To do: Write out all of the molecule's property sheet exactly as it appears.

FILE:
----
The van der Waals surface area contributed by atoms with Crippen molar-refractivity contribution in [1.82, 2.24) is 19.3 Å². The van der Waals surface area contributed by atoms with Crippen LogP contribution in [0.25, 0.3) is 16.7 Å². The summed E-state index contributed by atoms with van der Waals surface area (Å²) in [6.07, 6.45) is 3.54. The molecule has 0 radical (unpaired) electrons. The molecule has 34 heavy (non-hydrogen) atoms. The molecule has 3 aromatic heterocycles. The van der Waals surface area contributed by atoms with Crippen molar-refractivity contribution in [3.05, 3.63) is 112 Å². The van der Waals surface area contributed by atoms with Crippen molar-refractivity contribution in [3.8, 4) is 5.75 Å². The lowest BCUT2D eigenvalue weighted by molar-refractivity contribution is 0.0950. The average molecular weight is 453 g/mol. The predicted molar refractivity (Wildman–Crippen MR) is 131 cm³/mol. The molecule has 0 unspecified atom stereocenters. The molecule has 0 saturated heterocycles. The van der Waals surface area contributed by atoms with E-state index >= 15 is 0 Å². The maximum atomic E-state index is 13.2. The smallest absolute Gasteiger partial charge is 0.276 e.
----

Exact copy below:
The van der Waals surface area contributed by atoms with Crippen molar-refractivity contribution in [1.82, 2.24) is 19.3 Å². The van der Waals surface area contributed by atoms with Crippen LogP contribution in [0.25, 0.3) is 16.7 Å². The summed E-state index contributed by atoms with van der Waals surface area (Å²) in [6.07, 6.45) is 3.54. The molecule has 0 radical (unpaired) electrons. The molecule has 34 heavy (non-hydrogen) atoms. The molecule has 3 aromatic heterocycles. The van der Waals surface area contributed by atoms with Crippen molar-refractivity contribution in [3.05, 3.63) is 112 Å². The van der Waals surface area contributed by atoms with Crippen molar-refractivity contribution in [3.8, 4) is 5.75 Å². The lowest BCUT2D eigenvalue weighted by molar-refractivity contribution is 0.0950. The average molecular weight is 453 g/mol. The predicted molar refractivity (Wildman–Crippen MR) is 131 cm³/mol. The molecule has 0 unspecified atom stereocenters. The molecule has 0 saturated heterocycles. The van der Waals surface area contributed by atoms with E-state index >= 15 is 0 Å². The maximum atomic E-state index is 13.2. The smallest absolute Gasteiger partial charge is 0.276 e.